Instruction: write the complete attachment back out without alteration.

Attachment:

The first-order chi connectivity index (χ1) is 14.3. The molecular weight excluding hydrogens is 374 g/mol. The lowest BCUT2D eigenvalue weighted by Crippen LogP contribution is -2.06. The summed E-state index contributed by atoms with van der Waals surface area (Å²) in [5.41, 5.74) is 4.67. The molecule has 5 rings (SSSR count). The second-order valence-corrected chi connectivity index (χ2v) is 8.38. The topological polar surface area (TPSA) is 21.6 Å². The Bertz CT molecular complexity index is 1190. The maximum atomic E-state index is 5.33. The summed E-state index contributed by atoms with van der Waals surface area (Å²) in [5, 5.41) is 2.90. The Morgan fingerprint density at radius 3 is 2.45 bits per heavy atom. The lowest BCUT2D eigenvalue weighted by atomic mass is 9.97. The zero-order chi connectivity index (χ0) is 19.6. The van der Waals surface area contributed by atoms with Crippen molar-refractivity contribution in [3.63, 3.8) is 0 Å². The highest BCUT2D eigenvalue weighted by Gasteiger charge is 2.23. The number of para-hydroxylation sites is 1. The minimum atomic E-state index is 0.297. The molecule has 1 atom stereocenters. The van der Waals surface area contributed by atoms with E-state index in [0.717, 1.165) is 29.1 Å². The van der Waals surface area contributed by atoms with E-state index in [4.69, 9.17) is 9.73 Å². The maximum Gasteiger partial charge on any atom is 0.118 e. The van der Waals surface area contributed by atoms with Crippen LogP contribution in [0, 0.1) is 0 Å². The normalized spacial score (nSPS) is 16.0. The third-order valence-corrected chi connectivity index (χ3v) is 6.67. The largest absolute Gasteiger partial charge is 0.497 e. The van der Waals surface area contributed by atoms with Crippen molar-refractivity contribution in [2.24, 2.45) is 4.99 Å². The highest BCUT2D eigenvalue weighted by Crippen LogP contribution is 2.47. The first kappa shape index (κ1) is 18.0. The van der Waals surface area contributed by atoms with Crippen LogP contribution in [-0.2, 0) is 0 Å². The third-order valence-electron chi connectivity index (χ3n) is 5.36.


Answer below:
The first-order chi connectivity index (χ1) is 14.3. The molecular weight excluding hydrogens is 374 g/mol. The lowest BCUT2D eigenvalue weighted by Crippen LogP contribution is -2.06. The summed E-state index contributed by atoms with van der Waals surface area (Å²) in [5.41, 5.74) is 4.67. The molecule has 5 rings (SSSR count). The second-order valence-corrected chi connectivity index (χ2v) is 8.38. The topological polar surface area (TPSA) is 21.6 Å². The Bertz CT molecular complexity index is 1190. The maximum atomic E-state index is 5.33. The summed E-state index contributed by atoms with van der Waals surface area (Å²) in [5, 5.41) is 2.90. The Morgan fingerprint density at radius 3 is 2.45 bits per heavy atom. The lowest BCUT2D eigenvalue weighted by atomic mass is 9.97. The zero-order chi connectivity index (χ0) is 19.6. The van der Waals surface area contributed by atoms with Crippen molar-refractivity contribution in [3.63, 3.8) is 0 Å². The highest BCUT2D eigenvalue weighted by Gasteiger charge is 2.23. The number of para-hydroxylation sites is 1. The minimum atomic E-state index is 0.297. The molecule has 1 atom stereocenters. The van der Waals surface area contributed by atoms with E-state index in [0.717, 1.165) is 29.1 Å². The van der Waals surface area contributed by atoms with E-state index in [4.69, 9.17) is 9.73 Å². The maximum Gasteiger partial charge on any atom is 0.118 e. The van der Waals surface area contributed by atoms with Crippen LogP contribution in [0, 0.1) is 0 Å². The normalized spacial score (nSPS) is 16.0. The third-order valence-corrected chi connectivity index (χ3v) is 6.67. The largest absolute Gasteiger partial charge is 0.497 e. The van der Waals surface area contributed by atoms with Crippen molar-refractivity contribution in [2.24, 2.45) is 4.99 Å². The highest BCUT2D eigenvalue weighted by Crippen LogP contribution is 2.47. The first kappa shape index (κ1) is 18.0. The van der Waals surface area contributed by atoms with Crippen LogP contribution in [-0.2, 0) is 0 Å². The third-order valence-electron chi connectivity index (χ3n) is 5.36.